Daily Trojan, Vol. 39, No. 117, April 13, 1948
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SOUTHERN CALIFORNIA -EDITORIAL You’ve Got to Show Em Some Force trojan PAGE THREE Troy to Play Aztec Nine >1. XXXIX Los Angeles, Cal., Tuesday, Apr. 13, 1948 RI. 5472 No. 117 rexy Seekers J!sAdv<K?te5J Vrtif* Common Good, w w I w o Face Row Creeks to Meet IFC Nominees At Night Rally on SAE Lawn Iftnn or Davis? itemity and sorority voters rally tonight at 7 on the of the SAE house on 28th street to hear candidates for IFC nominations in the coming student body elections, iterest spotlight of the evening will be on the two hope- who are fighting hard for the*- 1C presidential nomination. Bill I [n and Johnny Davis. The Row last week over the two can- I ^tes and at present nobody will j ird a guess as to the chances ‘ hther. BOTH TAKE FIVE >th Winn and Davis will get j minutes to introduce them-to tlie assembly and make j bid for votes in the individual Spring Fantasy Admission Fee Sets New Low Rumors of a new low in prices for an all-university dance were primaries which must be i substantiated yesterday when the iucteti before the IFC meets for ASSC social committee officially |. ordinations a week from announced that bids to Spring Fantasy, all-U dance scheduled for the Robinson Says Philosopher Blames Russian Aggression For World Unrest Ethical justice demands that the United States subordinate her 11a-j tionalistic moral purpose to univer-1 salistic aims. That is the opinion of Dr. Daniel S. Robinson, director of the School of Philosophy and ! professor of philosophy. Dr. Robinson speaks at 4:15 on “Ethical Implications of Atomic Energy’’ at this afternoon's philosophy i forum in Bowne hall, ! Outlining his lecture, the philosopher commented that the United States government “acknowledged ! the priority of mankind’s common good over national interests when • she offered the atomic development authority plan to the United Na-I tions." This plan was not accepted because of Russia’s opposition, he j said. US READY “As a result of the Russian attitude and the aggressive act of Soviet authorities in spreading com- Signups Slated rsday night. At that time, presidents will earn- the re- , _ ________ _ _______„___ of the primaries in to make i‘-vv“ooc Palladium Apr. 23. will munism, our government has now final IFC decitaon on all can- ! ^ for $2.40. , adopted a thoroughly realistic policy tes This price, lowest ever set for an of preparedness for World War m,” her aspirants for Row political aH-U dance, wajs decided upon by D^- Robinson continued. ! j v. .11 tret one oi two minutes the social committee in order to I Nevertheless, everybody knows -e to plead ior ballots and yell assure everyone a chance to attend, j the supreme need of the hour is a .didates plan to display their Each bid admits one couple. just and durable peace, jits by some Cnrys-Chrvsing be GET MONEY’S WORTH *^ur morai predicament consists the crowd. “We are certain that persons at- °‘ havin& ljreP>are for World War DELT IN (HARGE tending Spring Fantasy • will get 111 against Russia, to prevent the ill Shat tuck. Delt, was placed in j more for their money than at any rge of the rally, and by yester- other dance ever held here,” said had outlined the time schedule I Grafton Tanquary, dance chairman, speakers in an effort to hold ! ^ addition to five and a half n the time tlie entire affair j hours dancing to Charlie Spivak s orchestra, each couple will be given individual favors and a chance to win a multitude of door prizes. Among the door prizes are six round take. lominations. it was stressed last pt by IFC members, may still be ie. and some are expected at rally. The roster of potential j airline tickets to Santa Cata-|didates is not yet complete. Irebiter Jailed ir Local Chew I beloved mascot George ebiter is languishing behind ; hi a local canine lockup to- ! charged, of all things, with ' his hereditary profession tires and things. IWhile joyfully chasing a motor-|dist down the street last Taes-George, a trifle near sighted ; lina island, which will be given to i three couples by Amphibian Air j Transport. Inc. BRIGHT GREEN BIDS The bids, on sale in the ticket office. 209 Student Union, were designed by Duane Gordon, Sigma Phi Epsilon fine arts major, in a j futuristic three-color motif. In keeping with the seasonal theme of the • dance, bright green and yellow were j used for the color scheme. Spring Fantasy is being sponsored by the ASSC social committee in honor of the junior class which will hold its annual prom in conjunction with the all-U affair. Expecting a record crowd for the dance, the social committee has had further spread of communism, at the very time we are obligated to use atomic energy for the common good of all mankind,” he said. SPEAKER SUGGESTS The speaker suggested that the way out of this predicament is to convince all the peoples of the earth that the United States does not intend to use atomic weapons to enforce her way of life upon them, but she is interested only In their economic recovery. Dr. Robinson pointed out that the two moral purposes created by the discovery of atomic power — the utilization of atomic resources for national security and for universal welfare—are particularly incumbent upon the people of the United States. “We have this responsibility because our scientists discovered how to change uranium into plutonium, and our government developed atomic energy for military purposes,” he said. Election Registration Opens Next Monday Registration for the approaching student body elections is slated to begin on campus Mondty under the system recently approved by the student senate. Two large registration tables placed in front of Bovard auditorium and manned by 10 registration assistants will handle the bulk of student voters*-* throughout next week. Additional stations in front of the Annex and Engineering building are being set up to register students in those areas. SENATE PLANS According to the plan established last week by the senate, a second registration period, scheduled for May 5, 6, 7. and 10, will give those students failing to register during the current period an opportunity to do so before elections take place around May 13. “The entire purpose of the increased number of registration Photo by Trojan Camera Exchange PI PHI Nick Nicholson appears to have been carried away by the persuasive sales tactics of this “No Love Atoll" ticket taker, who posed as Ngaya, the Micronesian “woman" in order to gain access to various sorority houses Friday night, causing furor but selling few tickets. No Love' Gears for Stretch Bovard auditorium was bustling with activity all day Saturday as the cast and directors of the varsity show swung into the home stretch in rehearsing, preparatory to the show’s premiere Thursday night. As rehearsals continued, a story was flashed down from 28th street, telling of another foray on sorority houses by a figure in a King Kong suit, claiming to be “Ngaya, the -——---—--k Micronesian woman.” Whatever its ly, confused the cyclist’s leg the tires of his machine and 1850 bids printed, with more avail- him energetically enough able if the demand exoeeds that s^in. number. Winter Carnival, last all-U ffleers of the public health dance, drew a paid attendance of were put on the trail of , *564 couples, redoubtable pooch and only The Hollywood Palladium has ; • fast talking by his guard- been reserved by the committee for j “Albert Schweitzer predicted a convinced them that good old the ev ening ol Friday. Apr. 23, from j collapse of civilization 17 years ago deserves something better 6:30 to midnight. Reservations may jjut stjji ^as faith in mankind,” the Geer Praises Dr. Schweitzer the dty pound, er considerable argument be-officers and students, the Trojan of them all was under the surveillance of private veterinarian for the le-qwi ran tine period. He will be next Tuesday. be made in advance for tables and dinners. Dancing will be continuous during the five and a half hours. The dance is fourth of a series of all-U dances held this year and is expected to be the largest college dance ever held on the west coast, according to Marvin Brooks, dance publicity director. Today's Headlines ky United liners Return to Work | WASHINGTON, Apr. 12—John L. Lewis won a pension plan his striking soft coal miners today and ordered them back work at once. But two hours later he was directed to stand in federal court Wednesday for failing to end the 29-day ikout sooner. logota Fighting Flares Again [BOGOTA. Apr. 12—New battles between troops and snipers crowds fleeing from the ruined streets of downtown jgota today. | Heavy firing broke out soon after the government an-mnced that the Pan-American conference would be con-lued “so that communism cannot triumph” over the na->ns of the western hemisphere. Rev. Owen M. Greer said yesterday in the panorama of religions lecture. held at 3:15 in Bowne hall. “Schweitzer never accepted an explanation of evil but felt that if everyone did a little to remedy sin in the world, it would soon disappear,” the speaker said. The Rev. Greer described how Schweitzer was great in the breadth of his interests. STUDIES MEDICINE “Already a concert organist, and an authority on architecture, he studied medicine at the age of 31 so he could be a missionary and better aid the suffering. “Schweitzer wa* always saddened by misery and felt that whoever was spared personal pain himself, must feel called to help in the diminishing of pain in others,” the speaker continued. He related how Schweitzer’s friends tried to dissuade him from becoming a missionary, fearing that his talents as a musician and an academician would be lost to the world if he left civilization. FAME GROWS “Far from burying himself in the wilderness of Africa. Schweitzer’s Anderson Traces Middle East Woes Contemporary international relations in the Middle East is the basis for Dr. Totten J. Anderson’s talk tomorrow in the art and lecture room of the University library at 3:15. “For a great many years the problem of power politics in the Middle East has been present. However, since the frac- tionalization of the Ottoman following World pire immediately War I, it has become critical,” asserted Dr. Anderson, associate professor of political science . VACUUM CREATED The attainment of autonomy or semi-autonomy by many of the Middle Eastern states which had formerly been ruled by the sultan of Turkey created a power vacuum in this ,area, the Syrian-born professor said. . “It has been the history of contemporary international relations that such a vacuum inevitably attracts the prosecution of vital interests by major world powers in such an area,” he said. GEOLOGISTS ESTIMATE Important assets are there to be exploited, Dr. Anderson said. Geologists have estimated that Iran, and Iraq, and Kuwait, as well as Saudi Arabia, have the largest concentration of proved oil deposits in the world, not excepting those available in the United States, he said. “Anglo-American sea-air power now occupies an extremely important strategic position in the Middle East. The professor defined the Middle East as those countries which are members of the Arab league and those bordering the eastern Mediterranean, including Greece and Italy. Summer Forms • Arrive, Vanish Summer Session bulletins were available for a short time yesterday, but the initial supply was exhausted before 3 p.m. Information office personnel said that 3750 copies had been placed on the counter last Friday. More copies are expected today, but there was no assurance that they would arrive ln time for distribution. Six thousand bulletins were placed in the mail yesterday. identity, the pseudo-monster turned on the .charm and personality full blast, in order to stimulate interest in the sale of tickets for “No Love Atoll.” The accompanying photo illustrates the synthetic ape’s sales tactics, as practiced on sophomore Nick Nicholson, PiPhi. As the show’s promotion department went about the business of convincing people they should buy tickets, the hardworking cast carried on in Bovard, wrestling with lines and music and otherwise knocking scenes into shape for opening night. Among those on stage, giving out with histronics, were Jim Sargent, Marv Kaplan, Hal Lowe, Rory Guy, Jay Perrin, Bob Baker, and Neile Robinson. Sargent, who recently starred in the SC production of “Years Ago,” appears in the varsity show as a hard-bitten but slightly zany naval captain, who has frequent misunderstandings with the enormous native chief, played by Perrin. The latter speaks a number of lines throughout the show, each consisting of one word, “ugh.” Baker and Robinson, a- "• •r :-and Gregory, spend a lar^ V>a-» of their time knit*;~~ argyles for the captain. In audiuon, they do a trio number with Sedda Akopian, female comedy lead. Baker, who (Continued on Page 4) The next meeting of the elections commission is schedul'd for noon tomorrow in 235 Student Union. Presidents of the College of Architecture and College of Music are requested to contact the commission as soon as possible. assistants,” Elections Commissioner Jerry Jones said yesterday, “is to enable a larger percentage of voters to register for the election.” JONES ANNOUNCES Coupled with this statement, Jones also announced the appointment of two more students to the elections commission. ^The new appointees, George Burke and Jim Thompson, will join Joanna Acosta Jack Doerr, and Robert Kennedy, present members of the commission, in the administration of student elections. In an effort to enlarge the field of candidates for the office of yell king, Jones’ commission recommended yesterday that grade requirements for the position be reduced from 1.5 to 1.3. CANDIDATES RUN Students interested in running for offices in the student government may obtain petitions for candidacy Apr. 27 and 28 in 235 Student Union. To be eligible for election, candidates must fill out these forms and file them no later than 5 p.m.. Apr. 28. in the same office. Lists of the qualifications and requirements for the various offices at stake also are available there. U.S. Equipment Given to SC Y Book Drive For Philippines Acquires Depot A receiving depot for the collection, processing, and packing of all books contributed in the current Trojan Memorial Book drive has been set up on campus, Dave Evans, chairman of the drive, announced yesterday. The university-owned building at 857 West 36th place has been turned over to Evans by Daniel McNamara purchasing agent, and Charles MacBeth. assistant business manager, for use of the library committee during the campaign. KRUEGER TAKES CHARGE Chuck Krueger, member of the Scorpion club, has been named by Evans to take charge of the depot. “Krueger and his committee, which includes Corky Hedges, Mario Julian. Rauel Llamus, Bob Moore, and George Woolery, have been working hard in setting up the depot,” Evan* said. “In the future,” he continued, “all fraternities, sororities, and other organizations should bring the books they collect directly to the depot, where they will be sorted, counted, and credited to the organization’s bid for tbe trophy. Each contributing group will get a receipt for their books. “We feel that the organizations can rest assured that a correct tabulation is being made by the committee in awarding the trophy and plaque,” Evans explained. ALL ELIGIBLE TO COMPETE Any campus group is eligible to compete for the awards, with only those books published within the last 10 years being counted in the contest. “Since the purpose of this drive is to erect a memorial to our SC Training of 3500 more veterans war dead, books contributed should at SC was made possible this term be modern and oi t.he highest cali- Solons to Study Proposed Croups All groups which have petitions fame has grown to world-wide pro- submitted for recognition as official portions —until he is now hailed by j student organization are requested many as the outstanding religious j to attend a meeting of the senate leader of our day,” the Rev. Mr. committee, scheduled for 3:15 in Greer asserted. ! 235 Student Union. The speaker is pastor of the Ver- j This committee must decide on WASHINGTON, Apr. 12 House Republican leaders agreea m0nt Square Methodist church. Los all student organizations seeking of-give top priority to military money bills today and Defense Angeles, and is national associate ficial recognition .Members are icretary James Forrestal disclosed that Russia now has the director of youth work for the Dave Saunders, Dick Forde, and it of the atom bomb but is unable to make one. I Methodist church. j Jack Shaffer ilitary Bills to Get Priority Many Jobs Offered To 1948 Graduates Job opportunities are available this week for Trojans, said Mrs. Florence Watt, director of the university employment bureau, announcing the following interviews to be appied for in 320 Student Union. June or August graduates in mechanical or electrical engineering may apply for an interview with Edwin Hartman, western coordinator for the national advisory committee for aeronautics, who will be on campus tomorrow. C. H. Brown, regional employment officer for Uie bureau of reclamation, will confer with graduating engineers tomorrow for placement In San Francisco and other areas. Part-time jobs art open with the Johns-Manville corporation. Robert Carlisle, representative of the company, will see commerce students for insulation sales work here. Mr Carlisle will be on campus Wednesday, also. In addition, one of the local banks has an opening for a male Chinese to be an assistant in its international branch. A bilinguist in Cantonese is preferred. Though a degree in commerce is not necessary, a business administration background is desirable. Mrs. Watt is assisting the California state personnel board today in selecting a vocational rehabilitation officer. Candidates are interviewed to evaluate their education, experience, and personal qualifications. The saalry range for such a position ls $340 to $375. n-'^nery und scien- frc:.i the govero- through the United States office of education’s assignment of research equr: -pnt and 26 buildings, accord-Ij Ilo'oert D. Fisher, financial v e-president. Several million dollops’ wcrt’i of war surplus :u tific apparatus ment has mad;: possible better instruction with the latest types ol equipment. With a peak enrollment of 16,000 students, the university was taxed to capacity in equipment and buildings. It would have been necessary to spend more than $1,750,000 for new structures of the same size. A complete field mobile communication and radio relay unit for the campus radio station KUSC, electronic equipment and machine shops for physics department, a complete radar station for the College of Engineering, and more than 90 surplus planes for the College of Aeronautics are included in the vast number of items extended by the U. S. office of education to SC. “Dr. Virgil E. Dixon, chief education officer for the U. S. Office of Education, is responsible for the assigning of materials and buildings in accordance with the needs and opportunities of educational institutions. His recommendations are then carried out by the FWA as the distributing agent,” Mr. Fisher explained. “New opportunities for many fields of research are now made possible through this program.” ber. We want a horary of which they would be proud.” Evans added. He expressed appreciation to Frances Kovacks who volunteered her services to the YMCA. “She has done a magnificent job in setting up a complete card catalog of ail books contributed to date.” Blue Key . . . will meet at 5 at the Phi Sigma Kappa house, 938 West 38th street. Knights, Squires Call in Petitions Petitions and letters for membership in Knights and Squires must be submitted to the Knight office, 232 Student Union, by 4 p.m. tomorrow. Applicants for Squire membership must have completed 30 units by the end of the present semester. Students who will have completed 60 units by June may petition for Knight membership. Both groups are required to maintain a cumulative 1. grade average. Prospective members are advised to learn campus traditions and localities in preparation for a competitive examination on these subjects.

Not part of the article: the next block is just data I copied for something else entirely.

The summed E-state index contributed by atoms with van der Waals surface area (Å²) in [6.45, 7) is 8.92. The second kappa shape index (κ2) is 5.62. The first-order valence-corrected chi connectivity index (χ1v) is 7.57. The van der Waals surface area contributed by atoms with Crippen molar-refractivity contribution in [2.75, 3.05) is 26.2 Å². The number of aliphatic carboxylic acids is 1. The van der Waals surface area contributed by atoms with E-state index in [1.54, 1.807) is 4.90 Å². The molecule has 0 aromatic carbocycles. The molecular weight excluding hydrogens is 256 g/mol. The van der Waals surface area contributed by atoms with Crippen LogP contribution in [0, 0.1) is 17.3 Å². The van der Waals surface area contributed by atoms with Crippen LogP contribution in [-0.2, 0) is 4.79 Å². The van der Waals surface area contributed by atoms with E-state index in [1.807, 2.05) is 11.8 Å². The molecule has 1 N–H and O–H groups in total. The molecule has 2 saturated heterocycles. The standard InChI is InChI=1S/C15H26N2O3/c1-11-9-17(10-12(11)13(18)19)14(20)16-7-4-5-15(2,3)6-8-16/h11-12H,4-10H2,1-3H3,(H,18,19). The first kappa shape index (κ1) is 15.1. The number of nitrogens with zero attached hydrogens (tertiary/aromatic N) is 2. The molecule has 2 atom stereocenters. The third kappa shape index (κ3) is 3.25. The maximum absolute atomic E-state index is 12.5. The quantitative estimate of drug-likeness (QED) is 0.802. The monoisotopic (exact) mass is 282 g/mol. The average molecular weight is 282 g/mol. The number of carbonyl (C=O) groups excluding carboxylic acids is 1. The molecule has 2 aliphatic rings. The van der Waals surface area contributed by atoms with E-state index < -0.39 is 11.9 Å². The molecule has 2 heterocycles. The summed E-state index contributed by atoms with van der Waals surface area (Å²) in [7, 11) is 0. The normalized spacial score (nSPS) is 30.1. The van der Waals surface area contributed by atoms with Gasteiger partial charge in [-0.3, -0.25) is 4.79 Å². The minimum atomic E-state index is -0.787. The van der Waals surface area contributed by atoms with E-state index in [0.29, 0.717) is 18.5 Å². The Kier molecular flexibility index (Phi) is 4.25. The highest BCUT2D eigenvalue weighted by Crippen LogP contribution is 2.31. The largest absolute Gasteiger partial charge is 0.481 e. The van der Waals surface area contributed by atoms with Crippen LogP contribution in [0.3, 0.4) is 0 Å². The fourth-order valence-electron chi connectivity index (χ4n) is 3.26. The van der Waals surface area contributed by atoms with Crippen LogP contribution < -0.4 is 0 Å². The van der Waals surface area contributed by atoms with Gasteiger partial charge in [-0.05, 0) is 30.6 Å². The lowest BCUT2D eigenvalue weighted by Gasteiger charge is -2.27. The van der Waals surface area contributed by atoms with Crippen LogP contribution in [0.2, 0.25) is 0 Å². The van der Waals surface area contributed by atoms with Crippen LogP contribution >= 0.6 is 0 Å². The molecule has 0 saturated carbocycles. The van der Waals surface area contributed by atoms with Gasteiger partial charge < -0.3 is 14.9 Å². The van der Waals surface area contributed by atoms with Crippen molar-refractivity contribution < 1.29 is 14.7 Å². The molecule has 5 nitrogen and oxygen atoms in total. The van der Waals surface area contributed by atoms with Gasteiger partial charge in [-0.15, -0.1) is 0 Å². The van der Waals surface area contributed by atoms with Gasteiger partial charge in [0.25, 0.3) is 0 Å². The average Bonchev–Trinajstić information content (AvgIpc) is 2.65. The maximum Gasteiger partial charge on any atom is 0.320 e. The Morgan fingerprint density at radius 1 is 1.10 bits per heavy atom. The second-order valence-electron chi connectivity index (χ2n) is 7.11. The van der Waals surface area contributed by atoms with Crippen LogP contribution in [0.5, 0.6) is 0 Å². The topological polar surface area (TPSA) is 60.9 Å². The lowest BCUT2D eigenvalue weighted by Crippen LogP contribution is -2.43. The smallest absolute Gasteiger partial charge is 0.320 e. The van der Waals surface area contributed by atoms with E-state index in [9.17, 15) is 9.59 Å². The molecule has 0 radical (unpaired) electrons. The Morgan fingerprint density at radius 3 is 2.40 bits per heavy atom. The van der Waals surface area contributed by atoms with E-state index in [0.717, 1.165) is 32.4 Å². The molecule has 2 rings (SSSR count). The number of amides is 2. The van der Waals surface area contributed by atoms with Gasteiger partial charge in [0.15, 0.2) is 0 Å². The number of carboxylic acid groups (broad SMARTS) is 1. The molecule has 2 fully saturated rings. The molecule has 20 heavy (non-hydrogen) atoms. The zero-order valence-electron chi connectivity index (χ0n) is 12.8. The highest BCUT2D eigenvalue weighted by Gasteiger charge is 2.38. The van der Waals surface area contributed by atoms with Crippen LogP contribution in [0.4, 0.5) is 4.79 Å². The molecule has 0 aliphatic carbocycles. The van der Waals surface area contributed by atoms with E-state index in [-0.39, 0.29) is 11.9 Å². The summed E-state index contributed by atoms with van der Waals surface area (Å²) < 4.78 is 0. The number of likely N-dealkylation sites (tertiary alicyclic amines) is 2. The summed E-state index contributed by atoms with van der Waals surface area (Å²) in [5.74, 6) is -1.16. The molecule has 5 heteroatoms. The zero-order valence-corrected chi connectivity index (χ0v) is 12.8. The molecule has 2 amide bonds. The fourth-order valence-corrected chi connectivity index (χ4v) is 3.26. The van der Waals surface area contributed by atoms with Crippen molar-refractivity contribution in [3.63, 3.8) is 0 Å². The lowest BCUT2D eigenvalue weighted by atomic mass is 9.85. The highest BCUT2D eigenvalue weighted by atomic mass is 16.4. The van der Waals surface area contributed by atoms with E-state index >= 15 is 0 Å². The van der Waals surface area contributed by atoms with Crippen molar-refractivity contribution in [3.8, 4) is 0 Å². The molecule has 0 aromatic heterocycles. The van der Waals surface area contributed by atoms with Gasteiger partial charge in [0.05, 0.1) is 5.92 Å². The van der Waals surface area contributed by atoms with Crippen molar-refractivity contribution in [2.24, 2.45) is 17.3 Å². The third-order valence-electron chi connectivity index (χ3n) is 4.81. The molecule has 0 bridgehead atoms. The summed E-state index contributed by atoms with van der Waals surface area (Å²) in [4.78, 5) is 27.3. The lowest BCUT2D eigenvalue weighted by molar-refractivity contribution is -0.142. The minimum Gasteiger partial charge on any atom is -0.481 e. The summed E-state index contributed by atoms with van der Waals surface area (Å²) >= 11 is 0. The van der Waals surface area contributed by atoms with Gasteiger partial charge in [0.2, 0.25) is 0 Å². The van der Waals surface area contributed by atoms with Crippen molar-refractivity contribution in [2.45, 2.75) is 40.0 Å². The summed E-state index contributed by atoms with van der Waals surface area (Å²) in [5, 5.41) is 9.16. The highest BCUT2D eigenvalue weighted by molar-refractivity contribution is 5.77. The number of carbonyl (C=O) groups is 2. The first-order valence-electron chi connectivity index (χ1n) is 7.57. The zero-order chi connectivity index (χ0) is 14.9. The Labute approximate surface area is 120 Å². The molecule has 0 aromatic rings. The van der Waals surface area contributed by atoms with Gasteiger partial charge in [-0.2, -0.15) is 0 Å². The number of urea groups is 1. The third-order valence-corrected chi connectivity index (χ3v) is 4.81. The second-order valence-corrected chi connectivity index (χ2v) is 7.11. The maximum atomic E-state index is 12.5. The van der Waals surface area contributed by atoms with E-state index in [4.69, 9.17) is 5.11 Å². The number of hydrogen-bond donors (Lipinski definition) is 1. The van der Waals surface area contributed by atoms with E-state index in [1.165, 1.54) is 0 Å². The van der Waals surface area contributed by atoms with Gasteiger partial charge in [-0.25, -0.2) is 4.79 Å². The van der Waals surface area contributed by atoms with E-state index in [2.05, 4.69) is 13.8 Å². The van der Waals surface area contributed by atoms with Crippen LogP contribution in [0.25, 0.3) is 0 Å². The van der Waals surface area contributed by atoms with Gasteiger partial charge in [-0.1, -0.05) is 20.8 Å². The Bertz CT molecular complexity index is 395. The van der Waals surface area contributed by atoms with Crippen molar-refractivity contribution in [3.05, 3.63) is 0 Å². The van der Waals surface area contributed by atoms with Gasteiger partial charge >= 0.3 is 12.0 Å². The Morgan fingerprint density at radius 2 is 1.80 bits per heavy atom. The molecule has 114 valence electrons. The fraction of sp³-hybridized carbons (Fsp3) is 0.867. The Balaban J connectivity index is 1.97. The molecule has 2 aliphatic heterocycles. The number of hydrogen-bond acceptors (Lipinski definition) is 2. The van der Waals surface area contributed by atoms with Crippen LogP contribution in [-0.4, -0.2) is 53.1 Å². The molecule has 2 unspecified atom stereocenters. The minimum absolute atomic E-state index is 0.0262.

|Title||Daily Trojan, Vol. 39, No. 117, April 13, 1948|
You’ve Got to Show Em Some Force
Troy to Play Aztec Nine
Los Angeles, Cal., Tuesday, Apr. 13, 1948
rexy Seekers J!sAdv